On January 20, 1961 we heard these words, “We dare not forget today that we are the heirs of that first revolution. Let the word go forth from this time and place, to friend and foe alike, that the torch has been passed to a new generation of Americans—born in this century, tempered by war, disciplined by a hard and bitter peace, proud of our ancient heritage—and unwilling to witness or permit the slow undoing of those human rights to which this Nation has always been committed, and to which we are committed today at home and around the world. ”
“To our sister republics south of our border, we offer a special pledge—to convert our good words into good deeds—in a new alliance for progress—to assist free men and free governments in casting off the chains of poverty. ”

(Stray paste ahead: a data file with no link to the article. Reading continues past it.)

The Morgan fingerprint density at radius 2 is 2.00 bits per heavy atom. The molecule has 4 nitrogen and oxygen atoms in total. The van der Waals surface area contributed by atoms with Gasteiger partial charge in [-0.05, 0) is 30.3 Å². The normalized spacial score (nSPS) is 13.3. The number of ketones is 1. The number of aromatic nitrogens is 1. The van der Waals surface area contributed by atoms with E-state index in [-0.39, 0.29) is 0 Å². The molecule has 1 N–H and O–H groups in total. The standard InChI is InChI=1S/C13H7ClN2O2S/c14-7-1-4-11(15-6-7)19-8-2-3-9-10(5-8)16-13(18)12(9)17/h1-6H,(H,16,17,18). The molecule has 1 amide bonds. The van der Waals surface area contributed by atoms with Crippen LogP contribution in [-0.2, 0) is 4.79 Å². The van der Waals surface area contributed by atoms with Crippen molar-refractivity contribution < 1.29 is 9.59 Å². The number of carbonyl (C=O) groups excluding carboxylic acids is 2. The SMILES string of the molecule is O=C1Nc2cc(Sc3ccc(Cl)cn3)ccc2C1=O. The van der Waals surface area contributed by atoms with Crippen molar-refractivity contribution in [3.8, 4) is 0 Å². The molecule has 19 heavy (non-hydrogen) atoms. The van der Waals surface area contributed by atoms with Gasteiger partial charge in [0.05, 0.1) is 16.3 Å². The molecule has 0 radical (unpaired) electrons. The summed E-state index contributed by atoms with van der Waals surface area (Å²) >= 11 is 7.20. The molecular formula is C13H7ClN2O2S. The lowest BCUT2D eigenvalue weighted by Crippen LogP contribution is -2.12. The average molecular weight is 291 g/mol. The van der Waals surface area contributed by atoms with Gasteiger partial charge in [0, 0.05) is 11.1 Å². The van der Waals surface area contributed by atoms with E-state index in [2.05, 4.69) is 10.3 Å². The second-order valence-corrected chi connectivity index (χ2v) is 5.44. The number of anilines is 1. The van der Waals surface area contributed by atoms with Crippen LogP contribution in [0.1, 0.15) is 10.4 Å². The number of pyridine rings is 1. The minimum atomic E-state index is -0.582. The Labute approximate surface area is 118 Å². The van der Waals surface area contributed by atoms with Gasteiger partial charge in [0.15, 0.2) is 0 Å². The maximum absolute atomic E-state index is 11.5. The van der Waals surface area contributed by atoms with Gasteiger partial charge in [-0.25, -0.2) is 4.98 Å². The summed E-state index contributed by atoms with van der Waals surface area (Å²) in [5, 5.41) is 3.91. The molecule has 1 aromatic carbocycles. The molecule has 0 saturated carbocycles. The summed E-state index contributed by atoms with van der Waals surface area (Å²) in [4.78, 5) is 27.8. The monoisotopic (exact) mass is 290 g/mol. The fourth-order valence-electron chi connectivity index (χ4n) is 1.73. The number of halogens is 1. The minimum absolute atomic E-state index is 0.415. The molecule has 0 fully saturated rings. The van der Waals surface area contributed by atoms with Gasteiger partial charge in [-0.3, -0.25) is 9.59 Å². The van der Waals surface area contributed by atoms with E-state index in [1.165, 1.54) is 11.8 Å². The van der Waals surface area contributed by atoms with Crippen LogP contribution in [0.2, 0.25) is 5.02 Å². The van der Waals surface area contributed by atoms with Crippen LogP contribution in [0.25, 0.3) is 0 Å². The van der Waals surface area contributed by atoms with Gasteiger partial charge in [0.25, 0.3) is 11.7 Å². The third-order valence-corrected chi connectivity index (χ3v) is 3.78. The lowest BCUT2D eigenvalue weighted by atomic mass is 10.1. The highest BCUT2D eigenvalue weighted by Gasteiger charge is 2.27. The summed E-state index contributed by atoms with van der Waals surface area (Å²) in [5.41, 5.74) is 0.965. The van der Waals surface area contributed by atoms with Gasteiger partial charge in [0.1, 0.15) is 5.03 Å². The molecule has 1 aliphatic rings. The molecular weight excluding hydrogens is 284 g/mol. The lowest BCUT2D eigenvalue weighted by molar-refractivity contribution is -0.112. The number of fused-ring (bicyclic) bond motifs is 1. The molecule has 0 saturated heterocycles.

Fifty years ago, President Kennedy reminded us of our commitment to human rights.
Fifty years ago that president reminded us of our national obligation to our neighbors to the south, to assist men and women there in casting off the chain of poverty.
Today, we are poor representatives of that call to action.
Today, we are witness to an atrocious attempt to cast off that ancient cry: to end tyranny, to end poverty, to stand and live in a country that supports each other, our neighbors and the stranger in our midst. This immigration law is an affront to the ideals our ancestors fought and died for 234 years ago. it is an affront to the religious values established on Mount Sinai over 3300 years ago.
We should be standing here today in celebration rather than in protest. Today we should be celebrating that in a country that stands for liberty and justice for all, we have conquered slavery, we have conquered prejudice against blacks, Jews, women and individuals with disabilities. No, today we protest a law that not only puts fear into the hearts of those who do not live here legally; but also puts fear into the hearts of citizens of the United States and fear into the hearts of any visitor visiting this country.